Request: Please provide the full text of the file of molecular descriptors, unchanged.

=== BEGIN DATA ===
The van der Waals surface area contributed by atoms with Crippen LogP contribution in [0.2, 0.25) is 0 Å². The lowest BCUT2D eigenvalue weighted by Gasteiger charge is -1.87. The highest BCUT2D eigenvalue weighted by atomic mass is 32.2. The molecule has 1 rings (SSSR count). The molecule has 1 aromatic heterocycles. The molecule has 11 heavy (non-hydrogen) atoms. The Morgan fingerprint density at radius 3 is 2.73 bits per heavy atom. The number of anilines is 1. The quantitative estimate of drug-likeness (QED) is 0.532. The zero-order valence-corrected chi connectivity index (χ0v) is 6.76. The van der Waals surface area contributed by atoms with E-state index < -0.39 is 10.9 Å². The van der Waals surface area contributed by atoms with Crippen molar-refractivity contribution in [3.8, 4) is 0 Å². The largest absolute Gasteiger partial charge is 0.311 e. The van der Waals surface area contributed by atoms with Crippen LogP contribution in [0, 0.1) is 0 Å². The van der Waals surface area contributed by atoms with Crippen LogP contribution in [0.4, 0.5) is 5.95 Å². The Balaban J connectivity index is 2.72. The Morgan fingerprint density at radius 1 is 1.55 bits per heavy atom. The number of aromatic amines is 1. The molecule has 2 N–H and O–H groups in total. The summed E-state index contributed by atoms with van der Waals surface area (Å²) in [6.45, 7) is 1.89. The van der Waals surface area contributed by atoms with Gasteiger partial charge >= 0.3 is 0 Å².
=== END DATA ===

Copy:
The van der Waals surface area contributed by atoms with Crippen LogP contribution in [0.2, 0.25) is 0 Å². The lowest BCUT2D eigenvalue weighted by Gasteiger charge is -1.87. The highest BCUT2D eigenvalue weighted by atomic mass is 32.2. The molecule has 1 rings (SSSR count). The molecule has 1 aromatic heterocycles. The molecule has 11 heavy (non-hydrogen) atoms. The Morgan fingerprint density at radius 3 is 2.73 bits per heavy atom. The number of anilines is 1. The quantitative estimate of drug-likeness (QED) is 0.532. The zero-order valence-corrected chi connectivity index (χ0v) is 6.76. The van der Waals surface area contributed by atoms with E-state index < -0.39 is 10.9 Å². The van der Waals surface area contributed by atoms with Crippen molar-refractivity contribution in [3.8, 4) is 0 Å². The largest absolute Gasteiger partial charge is 0.311 e. The van der Waals surface area contributed by atoms with Crippen LogP contribution in [0, 0.1) is 0 Å². The van der Waals surface area contributed by atoms with Crippen LogP contribution in [0.4, 0.5) is 5.95 Å². The Balaban J connectivity index is 2.72. The Morgan fingerprint density at radius 1 is 1.55 bits per heavy atom. The number of aromatic amines is 1. The molecule has 2 N–H and O–H groups in total. The summed E-state index contributed by atoms with van der Waals surface area (Å²) in [6.45, 7) is 1.89. The van der Waals surface area contributed by atoms with Gasteiger partial charge >= 0.3 is 0 Å².